The Normal Chaos of Family Law

AuthorJohn Dewar
DOIhttp://doi.org/10.1111/1468-2230.00157
Publication Date01 Jul 1998
THE
MODERN LAW REVIEW
Volume 61 No 4July 1998
The Normal Chaos of Family Law
John Dewar*
Over the last 20 years, different explanatory frameworks in family law have waxed
and waned. John Eekelaar’s Family Law and Social Policy,1which enjoys its
twentieth anniversary of publication this year, was a pathbreaker in this respect. I
first read it as an undergraduate, when it was still a recent book. I remember being
fascinated by the methodological daring of it: for Eekelaar was suggesting that we
could better understand family law if we thought in terms of its functions, of what
it did. The idea that functionalism, an explanatory model associated with 1960’s
Parsonian family sociology, could be relevant to understanding law, struck me then
as an exciting one.
Since then, legal scholarship has moved on, and family law in particular has felt
the powerful imprint of both feminism and post-structuralism, to the extent that
functionalist accounts, such as Eekelaar’s, are probably not taken very seriously
these days (after all, who gets to decide what those functions are and who judges
whether family law does function as the model suggests?).2Instead, theoretical
interest today centres on what might be termed ‘constructionist’ accounts of family
law, that is, the way legal discourse privileges certain family forms, individual
behaviours or orientations, or more generally ‘constructs’ sexuality, or our
subjective sense of ourselves. Books that are representative of this trend would be
Katherine O’Donovan’s Family Law Matters3and Richard Collier’s Masculinity,
Law and the Family.4
I am convinced that both functionalist and constructionist accounts of family law
offer rich insights5– but I’m not convinced that they tell the full story. This is
ßThe Modern Law Review Limited 1998 (MLR 61:4, July). Published by Blackwell Publishers,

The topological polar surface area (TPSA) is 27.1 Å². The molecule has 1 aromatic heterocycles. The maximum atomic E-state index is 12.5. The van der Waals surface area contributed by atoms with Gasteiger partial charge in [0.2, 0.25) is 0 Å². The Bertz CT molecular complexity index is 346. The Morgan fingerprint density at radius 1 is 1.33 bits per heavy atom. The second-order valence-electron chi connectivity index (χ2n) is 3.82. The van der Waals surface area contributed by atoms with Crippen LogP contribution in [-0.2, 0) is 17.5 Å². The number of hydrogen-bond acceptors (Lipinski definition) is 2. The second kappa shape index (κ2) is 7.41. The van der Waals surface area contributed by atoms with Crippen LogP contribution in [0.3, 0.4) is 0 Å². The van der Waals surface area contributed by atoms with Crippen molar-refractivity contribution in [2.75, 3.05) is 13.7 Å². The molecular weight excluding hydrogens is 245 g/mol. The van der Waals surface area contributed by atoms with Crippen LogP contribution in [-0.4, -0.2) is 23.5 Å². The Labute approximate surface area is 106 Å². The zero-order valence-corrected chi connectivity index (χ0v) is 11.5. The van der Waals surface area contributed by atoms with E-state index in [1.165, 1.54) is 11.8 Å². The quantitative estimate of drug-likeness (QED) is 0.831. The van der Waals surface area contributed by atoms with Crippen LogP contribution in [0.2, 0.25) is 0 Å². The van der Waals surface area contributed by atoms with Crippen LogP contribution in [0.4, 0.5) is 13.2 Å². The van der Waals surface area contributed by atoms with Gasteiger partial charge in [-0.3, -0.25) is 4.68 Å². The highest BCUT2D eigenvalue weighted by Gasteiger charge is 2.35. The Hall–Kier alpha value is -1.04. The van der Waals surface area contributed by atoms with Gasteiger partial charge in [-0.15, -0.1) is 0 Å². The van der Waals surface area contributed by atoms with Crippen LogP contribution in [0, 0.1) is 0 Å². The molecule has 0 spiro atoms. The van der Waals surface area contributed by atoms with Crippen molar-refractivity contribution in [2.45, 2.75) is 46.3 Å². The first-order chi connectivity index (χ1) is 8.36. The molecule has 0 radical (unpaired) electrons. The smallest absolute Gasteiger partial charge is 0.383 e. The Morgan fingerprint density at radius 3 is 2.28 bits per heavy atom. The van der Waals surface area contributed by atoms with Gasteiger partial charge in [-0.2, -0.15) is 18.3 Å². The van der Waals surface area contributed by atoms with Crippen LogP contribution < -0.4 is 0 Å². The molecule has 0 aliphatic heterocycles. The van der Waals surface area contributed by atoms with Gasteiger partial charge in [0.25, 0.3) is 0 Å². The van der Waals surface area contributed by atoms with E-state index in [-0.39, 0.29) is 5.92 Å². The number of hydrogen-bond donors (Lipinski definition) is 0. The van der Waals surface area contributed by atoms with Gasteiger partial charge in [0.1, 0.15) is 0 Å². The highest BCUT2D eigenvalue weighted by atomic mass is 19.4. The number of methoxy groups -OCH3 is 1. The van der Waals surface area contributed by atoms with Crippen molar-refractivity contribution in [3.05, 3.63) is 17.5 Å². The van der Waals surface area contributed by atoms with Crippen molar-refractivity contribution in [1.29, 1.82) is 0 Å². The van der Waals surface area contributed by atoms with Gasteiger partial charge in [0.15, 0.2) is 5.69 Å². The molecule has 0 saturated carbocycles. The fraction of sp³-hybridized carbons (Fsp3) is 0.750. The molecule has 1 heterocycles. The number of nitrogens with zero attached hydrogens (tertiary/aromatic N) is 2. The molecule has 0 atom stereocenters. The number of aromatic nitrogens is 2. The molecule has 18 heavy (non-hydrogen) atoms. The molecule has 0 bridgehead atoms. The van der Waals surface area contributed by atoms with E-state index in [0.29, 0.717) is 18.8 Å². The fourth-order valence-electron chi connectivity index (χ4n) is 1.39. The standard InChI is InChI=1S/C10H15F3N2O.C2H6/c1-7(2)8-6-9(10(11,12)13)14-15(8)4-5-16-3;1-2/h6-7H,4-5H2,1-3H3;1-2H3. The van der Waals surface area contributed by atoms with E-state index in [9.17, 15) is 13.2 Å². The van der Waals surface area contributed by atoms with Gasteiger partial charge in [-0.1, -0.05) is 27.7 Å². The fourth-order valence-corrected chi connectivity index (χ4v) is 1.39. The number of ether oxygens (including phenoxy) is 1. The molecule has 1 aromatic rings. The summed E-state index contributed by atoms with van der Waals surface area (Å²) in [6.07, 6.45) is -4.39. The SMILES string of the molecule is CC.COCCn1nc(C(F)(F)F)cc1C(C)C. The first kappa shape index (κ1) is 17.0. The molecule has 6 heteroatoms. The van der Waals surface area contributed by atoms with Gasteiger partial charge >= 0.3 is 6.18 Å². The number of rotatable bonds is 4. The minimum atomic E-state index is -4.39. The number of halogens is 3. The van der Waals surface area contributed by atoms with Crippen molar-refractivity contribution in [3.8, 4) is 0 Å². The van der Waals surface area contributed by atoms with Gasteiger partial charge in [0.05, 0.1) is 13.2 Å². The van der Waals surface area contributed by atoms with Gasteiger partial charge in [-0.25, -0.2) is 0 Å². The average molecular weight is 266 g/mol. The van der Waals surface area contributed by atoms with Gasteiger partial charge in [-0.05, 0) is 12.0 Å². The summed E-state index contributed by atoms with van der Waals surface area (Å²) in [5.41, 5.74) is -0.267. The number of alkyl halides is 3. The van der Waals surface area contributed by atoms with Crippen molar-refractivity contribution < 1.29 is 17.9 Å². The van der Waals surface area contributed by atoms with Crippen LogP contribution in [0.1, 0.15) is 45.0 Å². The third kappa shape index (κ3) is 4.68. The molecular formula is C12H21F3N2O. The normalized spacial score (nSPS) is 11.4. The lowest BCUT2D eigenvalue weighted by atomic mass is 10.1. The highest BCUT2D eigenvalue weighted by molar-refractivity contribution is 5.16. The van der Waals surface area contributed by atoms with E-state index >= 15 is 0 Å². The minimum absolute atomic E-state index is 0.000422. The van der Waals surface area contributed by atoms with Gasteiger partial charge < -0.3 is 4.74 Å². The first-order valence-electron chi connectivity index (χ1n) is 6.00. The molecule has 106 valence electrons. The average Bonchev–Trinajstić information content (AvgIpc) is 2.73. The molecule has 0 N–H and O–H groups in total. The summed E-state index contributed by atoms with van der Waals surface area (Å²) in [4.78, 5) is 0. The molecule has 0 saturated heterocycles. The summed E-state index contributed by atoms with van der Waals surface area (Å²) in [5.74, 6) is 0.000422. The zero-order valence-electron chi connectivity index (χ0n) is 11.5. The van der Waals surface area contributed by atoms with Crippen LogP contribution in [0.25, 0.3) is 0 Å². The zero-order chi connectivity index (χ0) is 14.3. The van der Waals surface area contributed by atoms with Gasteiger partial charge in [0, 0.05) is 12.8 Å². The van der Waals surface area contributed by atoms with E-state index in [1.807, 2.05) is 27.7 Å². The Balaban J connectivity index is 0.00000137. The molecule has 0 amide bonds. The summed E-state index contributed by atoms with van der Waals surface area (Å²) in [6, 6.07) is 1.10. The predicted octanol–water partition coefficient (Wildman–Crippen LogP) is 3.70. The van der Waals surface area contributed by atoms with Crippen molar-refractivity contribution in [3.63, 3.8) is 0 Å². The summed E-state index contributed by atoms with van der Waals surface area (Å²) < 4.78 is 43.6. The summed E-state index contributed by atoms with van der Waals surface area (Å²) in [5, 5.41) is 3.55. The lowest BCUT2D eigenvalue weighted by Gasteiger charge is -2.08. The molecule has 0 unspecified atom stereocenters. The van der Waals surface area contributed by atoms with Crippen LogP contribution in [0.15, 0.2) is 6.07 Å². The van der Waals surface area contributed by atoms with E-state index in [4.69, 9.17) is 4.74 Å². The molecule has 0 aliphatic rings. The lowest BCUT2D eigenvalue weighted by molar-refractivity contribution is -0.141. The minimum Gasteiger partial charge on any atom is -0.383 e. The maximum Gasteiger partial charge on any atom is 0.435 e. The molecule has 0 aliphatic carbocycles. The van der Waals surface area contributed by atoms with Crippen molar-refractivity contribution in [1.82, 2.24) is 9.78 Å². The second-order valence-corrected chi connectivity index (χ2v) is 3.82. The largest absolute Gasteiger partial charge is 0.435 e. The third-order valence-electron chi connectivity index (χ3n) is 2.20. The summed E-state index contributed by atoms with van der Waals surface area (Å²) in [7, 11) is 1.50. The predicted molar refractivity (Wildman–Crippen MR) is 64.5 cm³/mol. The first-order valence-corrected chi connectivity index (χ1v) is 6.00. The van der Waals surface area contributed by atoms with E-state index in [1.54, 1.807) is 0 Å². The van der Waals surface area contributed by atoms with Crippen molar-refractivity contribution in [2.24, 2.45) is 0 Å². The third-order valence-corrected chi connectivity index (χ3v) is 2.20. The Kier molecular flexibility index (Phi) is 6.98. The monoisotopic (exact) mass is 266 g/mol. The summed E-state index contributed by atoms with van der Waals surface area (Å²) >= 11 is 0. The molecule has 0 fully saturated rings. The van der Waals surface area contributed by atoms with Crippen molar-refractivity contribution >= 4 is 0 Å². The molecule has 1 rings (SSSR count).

108 Cowley Road, Oxford OX4 1JF and 350 Main Street, Malden, MA 02148, USA. 467
*Faculty of Law, Griffith University, Brisbane, Australia.
Earlier versions of this article were delivered as seminars to the Postmodern Legal Theory Workshop at the
University of Hong Kong, at the University of New South Wales and at Griffith University. I would like to
thank Reg Graycar, John Murphy, Bill MacNeil, Shaun McVeigh, Peter Nygh and Stephen Parker for their
valuable comments on those earlier versions, as well as the anonymous reviewers.
1 (London: Weidenfeld & Nicholson, 1978).
2
Eekelaar himself has substantially modified his own position: see ‘Family Law and Social Control’ in
J. Eekelaar and J. Bell (eds), Oxford Essays in Jurisprudence, 3rd Series (Oxford: OUP, 1987) ch 6.
3 (London: Pluto Press, 1993). Although O’Donovan’s work is not exclusively constructionist in my
sense, there is a strong constructionist thread to this book: for example, of the law of marriage, she
suggests that it ‘has a limiting effect on ontological possibilities – the ways in which we see
ourselves, how we project our futures’ (at 33).
4 (London: Routledge, 1995). Collier is an overt constructionist: his book aims ‘to explore the
construction of masculinity in areas of law pertaining to the family’, ibid 1.
5 See, for example, the (in my view) highly successful deployment of a constructionist account in A.
Diduck, ‘The Unmodified Family: The Child Support Act and the Construction of Legal Subjects’
(1995) 22 Journal of Law and Society 527.
because both schools of thought, although quite different from each other in many
respects, have one feature in common: namely, that they tend to ascribe more
coherence to law than it seems to me actually to possess, the better to enable it
either to function, or to construct the world around us.6Yet it seems to me that to
the extent that family law deals in ideas of what families are, how their members